1. Batman: Arkham City  

Yes, I’m double dipping here, but I believe that these two Arkham games really are the best this generation had to offer. City was bigger and better than Asylum in almost every way. It retained everything that made Asylum great but managed to add more variety to the free-flow combat without breaking its all important rhythm. It addressed the biggest flaw of Asylum by having unique boss fights through the game, including the strategic battle with Mister Freeze, which is arguably the most memorable boss encounter in the genre. The addition of new playable characters was also a huge expansion. Catwoman played her own levels in the story and had access to the open world while Nightwing and Robin both appeared in challenge maps, all with unique abilities. But the most important part of Arkham city was the ending of a story that has been unofficially told for 20 years. Conroy’s Batman and Hamil’s Joker end their time together in what Hamil says is his last performance as the Joker. If that holds true, then what a send off it is in the best game of this console generation.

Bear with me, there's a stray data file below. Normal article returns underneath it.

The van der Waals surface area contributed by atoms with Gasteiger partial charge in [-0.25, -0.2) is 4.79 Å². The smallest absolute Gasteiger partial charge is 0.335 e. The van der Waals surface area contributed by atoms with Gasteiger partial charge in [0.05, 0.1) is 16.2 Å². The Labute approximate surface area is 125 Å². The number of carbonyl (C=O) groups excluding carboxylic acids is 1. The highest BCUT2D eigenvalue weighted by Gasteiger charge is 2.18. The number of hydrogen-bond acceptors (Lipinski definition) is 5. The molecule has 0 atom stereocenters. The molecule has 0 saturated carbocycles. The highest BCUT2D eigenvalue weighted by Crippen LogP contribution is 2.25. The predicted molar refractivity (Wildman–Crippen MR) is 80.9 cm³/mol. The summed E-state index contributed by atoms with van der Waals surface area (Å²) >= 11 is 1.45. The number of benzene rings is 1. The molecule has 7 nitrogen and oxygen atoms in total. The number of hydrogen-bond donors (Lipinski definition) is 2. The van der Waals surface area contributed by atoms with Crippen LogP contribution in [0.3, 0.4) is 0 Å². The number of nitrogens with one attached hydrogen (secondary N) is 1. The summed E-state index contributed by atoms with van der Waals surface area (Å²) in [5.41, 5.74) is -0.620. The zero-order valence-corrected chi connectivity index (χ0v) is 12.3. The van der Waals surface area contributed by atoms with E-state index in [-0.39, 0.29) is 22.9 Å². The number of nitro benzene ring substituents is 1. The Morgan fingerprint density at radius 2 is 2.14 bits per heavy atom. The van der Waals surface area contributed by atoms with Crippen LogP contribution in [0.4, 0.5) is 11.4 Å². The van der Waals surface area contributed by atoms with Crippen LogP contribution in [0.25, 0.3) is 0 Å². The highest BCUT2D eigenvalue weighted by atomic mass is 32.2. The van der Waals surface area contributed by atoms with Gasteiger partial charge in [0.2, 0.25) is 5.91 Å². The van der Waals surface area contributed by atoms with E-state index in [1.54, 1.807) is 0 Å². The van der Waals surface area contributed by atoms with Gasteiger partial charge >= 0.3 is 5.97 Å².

Honorable mentions: SSB Brawl, Uncharted 2, The Orange Box, GTA V, Skyrim

Brawl would have been my alternate number ten if I combined the Arkahm games into one entry. I love that series and was so excited to see Sonic in the game. It may be the Wii’s best game, but it doesn’t have the significance of Wii Sports. My other honorable mentions all have loads of content and were all very fun but either have a few flaws that keep them out of my top ten or are not as compelling to me as the games that made it are. Agree, disagree? Leave a comment